Decoding Vintage Prints of Paris

This is one of a half-dozen prints we bought one afternoon at an antiques fair outside the Saint-Sulpice church in June 2013. Initially attracted by the view of the Tour St. Jacques, it was the lesser details on the river that caught our attention. The floating bathhouse for women (Bains des Dames) spoke of an important part of Paris life. And what is the story behind the sinking vessel in the foreground?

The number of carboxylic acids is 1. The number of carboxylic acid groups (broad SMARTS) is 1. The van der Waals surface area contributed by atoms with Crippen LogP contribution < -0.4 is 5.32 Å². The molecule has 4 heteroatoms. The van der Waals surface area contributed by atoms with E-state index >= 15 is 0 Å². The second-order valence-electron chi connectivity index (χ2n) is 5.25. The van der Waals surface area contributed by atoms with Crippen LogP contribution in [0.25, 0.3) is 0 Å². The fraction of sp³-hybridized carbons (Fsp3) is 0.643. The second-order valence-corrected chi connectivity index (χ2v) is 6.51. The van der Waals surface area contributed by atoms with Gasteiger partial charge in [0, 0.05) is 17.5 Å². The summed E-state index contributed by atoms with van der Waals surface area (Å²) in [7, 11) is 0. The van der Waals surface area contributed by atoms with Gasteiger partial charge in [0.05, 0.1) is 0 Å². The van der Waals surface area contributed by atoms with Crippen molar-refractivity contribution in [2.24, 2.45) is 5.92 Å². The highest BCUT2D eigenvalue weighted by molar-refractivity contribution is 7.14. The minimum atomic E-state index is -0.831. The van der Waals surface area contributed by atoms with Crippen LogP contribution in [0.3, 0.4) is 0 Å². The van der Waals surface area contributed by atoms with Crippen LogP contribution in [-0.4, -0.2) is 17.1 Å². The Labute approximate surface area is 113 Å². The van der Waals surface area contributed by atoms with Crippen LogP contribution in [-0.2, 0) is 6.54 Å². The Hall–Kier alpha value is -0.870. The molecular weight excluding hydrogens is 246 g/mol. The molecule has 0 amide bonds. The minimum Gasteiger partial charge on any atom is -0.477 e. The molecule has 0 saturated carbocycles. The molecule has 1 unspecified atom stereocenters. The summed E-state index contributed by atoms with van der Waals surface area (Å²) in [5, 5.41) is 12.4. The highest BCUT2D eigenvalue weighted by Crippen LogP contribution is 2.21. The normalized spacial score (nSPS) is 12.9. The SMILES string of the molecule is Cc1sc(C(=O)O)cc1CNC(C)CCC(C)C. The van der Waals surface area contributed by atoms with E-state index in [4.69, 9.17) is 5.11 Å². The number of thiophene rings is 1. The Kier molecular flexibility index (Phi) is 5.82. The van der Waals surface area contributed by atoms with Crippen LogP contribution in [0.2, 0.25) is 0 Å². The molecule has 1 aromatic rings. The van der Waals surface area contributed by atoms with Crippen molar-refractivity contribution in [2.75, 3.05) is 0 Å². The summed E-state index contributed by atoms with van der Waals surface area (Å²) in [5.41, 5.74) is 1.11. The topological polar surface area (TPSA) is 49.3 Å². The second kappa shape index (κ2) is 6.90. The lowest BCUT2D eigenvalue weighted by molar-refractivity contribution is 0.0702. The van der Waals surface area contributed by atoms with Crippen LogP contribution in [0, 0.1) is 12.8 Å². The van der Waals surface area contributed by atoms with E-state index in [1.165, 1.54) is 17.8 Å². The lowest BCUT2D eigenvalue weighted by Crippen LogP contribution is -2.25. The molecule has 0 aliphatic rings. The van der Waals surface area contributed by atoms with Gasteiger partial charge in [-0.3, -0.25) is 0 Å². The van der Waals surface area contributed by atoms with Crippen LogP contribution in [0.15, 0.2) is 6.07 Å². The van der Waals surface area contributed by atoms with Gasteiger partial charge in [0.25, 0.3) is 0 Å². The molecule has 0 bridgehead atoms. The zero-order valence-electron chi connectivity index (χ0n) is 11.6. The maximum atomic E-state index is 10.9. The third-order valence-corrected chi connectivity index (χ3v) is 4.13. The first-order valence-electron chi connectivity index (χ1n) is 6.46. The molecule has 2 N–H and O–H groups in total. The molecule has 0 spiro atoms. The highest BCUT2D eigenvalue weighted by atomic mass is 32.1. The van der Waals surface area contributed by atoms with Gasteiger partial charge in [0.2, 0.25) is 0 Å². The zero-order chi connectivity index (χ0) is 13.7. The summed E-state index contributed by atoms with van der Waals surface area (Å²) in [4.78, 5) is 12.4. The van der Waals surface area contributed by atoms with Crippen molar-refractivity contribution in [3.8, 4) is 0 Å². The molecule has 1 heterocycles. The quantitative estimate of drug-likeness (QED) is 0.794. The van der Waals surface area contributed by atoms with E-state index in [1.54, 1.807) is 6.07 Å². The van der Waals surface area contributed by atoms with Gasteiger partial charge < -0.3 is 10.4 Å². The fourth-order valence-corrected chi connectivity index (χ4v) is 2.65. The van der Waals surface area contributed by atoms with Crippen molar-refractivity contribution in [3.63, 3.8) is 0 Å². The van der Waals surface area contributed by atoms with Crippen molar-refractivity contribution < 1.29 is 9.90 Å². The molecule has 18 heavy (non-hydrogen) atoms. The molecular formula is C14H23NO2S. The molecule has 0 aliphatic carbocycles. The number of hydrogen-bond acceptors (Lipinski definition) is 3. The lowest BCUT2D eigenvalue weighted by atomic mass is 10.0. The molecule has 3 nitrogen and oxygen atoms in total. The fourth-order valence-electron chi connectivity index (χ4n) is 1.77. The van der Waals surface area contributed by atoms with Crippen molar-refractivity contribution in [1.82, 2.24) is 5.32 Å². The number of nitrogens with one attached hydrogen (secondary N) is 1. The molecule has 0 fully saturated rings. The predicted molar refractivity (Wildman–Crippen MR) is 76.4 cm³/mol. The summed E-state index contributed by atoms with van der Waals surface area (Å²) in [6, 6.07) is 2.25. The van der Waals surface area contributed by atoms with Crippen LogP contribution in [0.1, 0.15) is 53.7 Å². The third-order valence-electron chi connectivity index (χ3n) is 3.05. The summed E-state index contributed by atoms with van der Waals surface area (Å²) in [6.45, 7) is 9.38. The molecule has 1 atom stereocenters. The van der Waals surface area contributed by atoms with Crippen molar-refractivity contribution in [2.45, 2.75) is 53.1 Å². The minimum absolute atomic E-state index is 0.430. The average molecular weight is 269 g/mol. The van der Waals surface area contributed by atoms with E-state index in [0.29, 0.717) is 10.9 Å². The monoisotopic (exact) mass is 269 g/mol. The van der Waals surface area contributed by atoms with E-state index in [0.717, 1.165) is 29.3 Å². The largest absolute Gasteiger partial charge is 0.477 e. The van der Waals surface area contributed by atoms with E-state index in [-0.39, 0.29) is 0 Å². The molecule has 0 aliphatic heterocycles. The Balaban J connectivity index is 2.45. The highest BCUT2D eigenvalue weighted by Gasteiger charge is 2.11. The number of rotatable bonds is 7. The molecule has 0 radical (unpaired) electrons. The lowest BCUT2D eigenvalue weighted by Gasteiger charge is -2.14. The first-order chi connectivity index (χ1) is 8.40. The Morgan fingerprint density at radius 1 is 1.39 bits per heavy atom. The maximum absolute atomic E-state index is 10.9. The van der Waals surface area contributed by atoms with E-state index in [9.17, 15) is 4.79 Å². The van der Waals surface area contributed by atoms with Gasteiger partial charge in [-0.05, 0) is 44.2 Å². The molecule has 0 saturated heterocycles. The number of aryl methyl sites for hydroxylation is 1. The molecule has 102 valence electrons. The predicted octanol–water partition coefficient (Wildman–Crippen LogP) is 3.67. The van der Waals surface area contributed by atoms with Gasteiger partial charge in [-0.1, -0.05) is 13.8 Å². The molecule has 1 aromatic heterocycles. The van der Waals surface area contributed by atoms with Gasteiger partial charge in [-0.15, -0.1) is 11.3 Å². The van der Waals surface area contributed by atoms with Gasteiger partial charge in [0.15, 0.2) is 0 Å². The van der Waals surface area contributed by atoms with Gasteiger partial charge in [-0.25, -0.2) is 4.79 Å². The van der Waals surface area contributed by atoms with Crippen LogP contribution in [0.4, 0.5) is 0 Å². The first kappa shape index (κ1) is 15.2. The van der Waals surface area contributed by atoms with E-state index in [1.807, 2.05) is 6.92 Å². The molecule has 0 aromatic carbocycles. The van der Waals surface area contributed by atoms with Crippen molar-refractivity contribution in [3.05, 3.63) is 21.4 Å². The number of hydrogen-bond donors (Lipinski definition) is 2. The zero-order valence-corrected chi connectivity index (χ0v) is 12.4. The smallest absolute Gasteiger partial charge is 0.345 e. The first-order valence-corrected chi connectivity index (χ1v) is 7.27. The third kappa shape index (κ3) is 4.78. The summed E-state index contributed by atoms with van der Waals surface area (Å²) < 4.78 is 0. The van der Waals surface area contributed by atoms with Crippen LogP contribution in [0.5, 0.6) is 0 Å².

This view of the Canal de l’Ourcq also attracted me with its exaggerated perspective and height. I did not hesitate to put in the purchase pile.

Both engravings bore the inscription “A. Pugin Dirext.” immediately below the image. It meant that Pugin was not the artist, but the one who had supervised the work. The Paris-born Augustus Charles Pugin (1762–1832) was a renowned artist, writer on mediaeval architecture, and draftsman.

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